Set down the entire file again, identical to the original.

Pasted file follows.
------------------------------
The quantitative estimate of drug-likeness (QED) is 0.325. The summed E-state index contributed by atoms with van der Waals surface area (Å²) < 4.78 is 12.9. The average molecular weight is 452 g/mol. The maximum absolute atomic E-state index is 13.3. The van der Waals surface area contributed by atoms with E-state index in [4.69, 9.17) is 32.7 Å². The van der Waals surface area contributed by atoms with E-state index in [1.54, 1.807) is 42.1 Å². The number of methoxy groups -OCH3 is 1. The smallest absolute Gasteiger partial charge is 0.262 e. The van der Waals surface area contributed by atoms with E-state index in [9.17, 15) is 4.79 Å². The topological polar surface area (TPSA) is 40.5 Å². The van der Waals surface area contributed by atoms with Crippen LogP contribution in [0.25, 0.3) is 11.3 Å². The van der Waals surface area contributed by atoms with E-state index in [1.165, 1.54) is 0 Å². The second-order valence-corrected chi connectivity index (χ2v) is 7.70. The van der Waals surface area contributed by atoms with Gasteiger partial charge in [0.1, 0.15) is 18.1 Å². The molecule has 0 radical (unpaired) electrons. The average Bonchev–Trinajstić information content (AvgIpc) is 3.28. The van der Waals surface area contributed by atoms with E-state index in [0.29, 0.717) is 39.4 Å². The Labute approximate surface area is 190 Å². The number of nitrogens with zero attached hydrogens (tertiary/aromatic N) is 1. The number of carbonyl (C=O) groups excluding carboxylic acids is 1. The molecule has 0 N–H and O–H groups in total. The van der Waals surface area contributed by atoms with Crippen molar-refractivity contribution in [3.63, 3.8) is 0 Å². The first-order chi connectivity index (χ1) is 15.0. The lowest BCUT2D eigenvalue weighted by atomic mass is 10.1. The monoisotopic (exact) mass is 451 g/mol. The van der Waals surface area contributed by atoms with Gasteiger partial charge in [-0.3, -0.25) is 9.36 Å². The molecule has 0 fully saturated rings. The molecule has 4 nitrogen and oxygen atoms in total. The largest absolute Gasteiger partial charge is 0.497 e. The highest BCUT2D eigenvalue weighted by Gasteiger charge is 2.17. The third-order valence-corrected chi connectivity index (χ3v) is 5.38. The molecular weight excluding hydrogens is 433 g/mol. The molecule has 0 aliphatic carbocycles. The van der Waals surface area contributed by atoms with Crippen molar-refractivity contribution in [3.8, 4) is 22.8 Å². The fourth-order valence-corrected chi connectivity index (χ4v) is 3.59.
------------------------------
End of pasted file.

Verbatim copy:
The quantitative estimate of drug-likeness (QED) is 0.325. The summed E-state index contributed by atoms with van der Waals surface area (Å²) < 4.78 is 12.9. The average molecular weight is 452 g/mol. The maximum absolute atomic E-state index is 13.3. The van der Waals surface area contributed by atoms with E-state index in [4.69, 9.17) is 32.7 Å². The van der Waals surface area contributed by atoms with E-state index in [1.54, 1.807) is 42.1 Å². The number of methoxy groups -OCH3 is 1. The smallest absolute Gasteiger partial charge is 0.262 e. The van der Waals surface area contributed by atoms with E-state index in [9.17, 15) is 4.79 Å². The topological polar surface area (TPSA) is 40.5 Å². The van der Waals surface area contributed by atoms with Crippen LogP contribution in [0.25, 0.3) is 11.3 Å². The van der Waals surface area contributed by atoms with E-state index in [1.165, 1.54) is 0 Å². The second-order valence-corrected chi connectivity index (χ2v) is 7.70. The van der Waals surface area contributed by atoms with Gasteiger partial charge in [0.1, 0.15) is 18.1 Å². The molecule has 0 radical (unpaired) electrons. The average Bonchev–Trinajstić information content (AvgIpc) is 3.28. The van der Waals surface area contributed by atoms with E-state index in [0.29, 0.717) is 39.4 Å². The Labute approximate surface area is 190 Å². The number of nitrogens with zero attached hydrogens (tertiary/aromatic N) is 1. The number of carbonyl (C=O) groups excluding carboxylic acids is 1. The molecule has 0 N–H and O–H groups in total. The van der Waals surface area contributed by atoms with Crippen molar-refractivity contribution in [3.63, 3.8) is 0 Å². The first-order chi connectivity index (χ1) is 15.0. The lowest BCUT2D eigenvalue weighted by atomic mass is 10.1. The monoisotopic (exact) mass is 451 g/mol. The van der Waals surface area contributed by atoms with Gasteiger partial charge in [-0.3, -0.25) is 9.36 Å². The molecule has 0 fully saturated rings. The molecule has 4 nitrogen and oxygen atoms in total. The largest absolute Gasteiger partial charge is 0.497 e. The highest BCUT2D eigenvalue weighted by Gasteiger charge is 2.17. The third-order valence-corrected chi connectivity index (χ3v) is 5.38. The molecular weight excluding hydrogens is 433 g/mol. The molecule has 0 aliphatic carbocycles. The van der Waals surface area contributed by atoms with Crippen molar-refractivity contribution in [3.8, 4) is 22.8 Å². The fourth-order valence-corrected chi connectivity index (χ4v) is 3.59.